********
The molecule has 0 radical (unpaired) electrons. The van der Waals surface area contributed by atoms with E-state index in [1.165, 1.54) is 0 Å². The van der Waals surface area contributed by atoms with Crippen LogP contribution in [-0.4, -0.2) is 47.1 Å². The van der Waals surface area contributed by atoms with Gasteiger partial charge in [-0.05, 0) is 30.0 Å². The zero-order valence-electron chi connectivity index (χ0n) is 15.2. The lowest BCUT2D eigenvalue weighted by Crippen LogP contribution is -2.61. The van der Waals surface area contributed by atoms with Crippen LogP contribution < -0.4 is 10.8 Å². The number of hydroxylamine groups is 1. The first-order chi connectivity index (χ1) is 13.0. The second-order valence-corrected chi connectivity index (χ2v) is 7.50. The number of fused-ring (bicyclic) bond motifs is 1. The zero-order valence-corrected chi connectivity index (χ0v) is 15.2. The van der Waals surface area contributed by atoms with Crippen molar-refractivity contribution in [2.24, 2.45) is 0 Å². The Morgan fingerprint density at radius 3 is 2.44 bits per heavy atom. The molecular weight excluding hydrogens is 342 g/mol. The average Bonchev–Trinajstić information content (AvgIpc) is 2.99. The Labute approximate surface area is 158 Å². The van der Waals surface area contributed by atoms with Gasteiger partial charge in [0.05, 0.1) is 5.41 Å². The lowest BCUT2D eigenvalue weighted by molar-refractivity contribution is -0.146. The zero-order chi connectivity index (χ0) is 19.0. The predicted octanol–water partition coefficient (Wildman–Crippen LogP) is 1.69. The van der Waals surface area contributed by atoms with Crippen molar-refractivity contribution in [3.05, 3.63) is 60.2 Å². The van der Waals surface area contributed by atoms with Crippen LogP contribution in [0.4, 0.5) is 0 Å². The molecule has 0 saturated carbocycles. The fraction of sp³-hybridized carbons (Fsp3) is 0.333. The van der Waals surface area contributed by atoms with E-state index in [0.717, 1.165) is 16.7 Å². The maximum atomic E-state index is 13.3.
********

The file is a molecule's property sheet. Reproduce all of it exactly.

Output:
The molecule has 0 radical (unpaired) electrons. The van der Waals surface area contributed by atoms with E-state index in [1.165, 1.54) is 0 Å². The van der Waals surface area contributed by atoms with Crippen LogP contribution in [-0.4, -0.2) is 47.1 Å². The van der Waals surface area contributed by atoms with Gasteiger partial charge in [-0.05, 0) is 30.0 Å². The zero-order valence-electron chi connectivity index (χ0n) is 15.2. The lowest BCUT2D eigenvalue weighted by Crippen LogP contribution is -2.61. The van der Waals surface area contributed by atoms with Crippen LogP contribution < -0.4 is 10.8 Å². The number of hydroxylamine groups is 1. The first-order chi connectivity index (χ1) is 13.0. The second-order valence-corrected chi connectivity index (χ2v) is 7.50. The number of fused-ring (bicyclic) bond motifs is 1. The zero-order valence-corrected chi connectivity index (χ0v) is 15.2. The van der Waals surface area contributed by atoms with Crippen molar-refractivity contribution in [2.24, 2.45) is 0 Å². The Morgan fingerprint density at radius 3 is 2.44 bits per heavy atom. The molecular weight excluding hydrogens is 342 g/mol. The average Bonchev–Trinajstić information content (AvgIpc) is 2.99. The Labute approximate surface area is 158 Å². The van der Waals surface area contributed by atoms with Gasteiger partial charge in [0.05, 0.1) is 5.41 Å². The lowest BCUT2D eigenvalue weighted by molar-refractivity contribution is -0.146. The zero-order chi connectivity index (χ0) is 19.0. The predicted octanol–water partition coefficient (Wildman–Crippen LogP) is 1.69. The van der Waals surface area contributed by atoms with Crippen molar-refractivity contribution in [3.05, 3.63) is 60.2 Å². The van der Waals surface area contributed by atoms with Crippen LogP contribution in [0.4, 0.5) is 0 Å². The molecule has 0 saturated carbocycles. The fraction of sp³-hybridized carbons (Fsp3) is 0.333. The van der Waals surface area contributed by atoms with E-state index in [0.717, 1.165) is 16.7 Å². The maximum atomic E-state index is 13.3.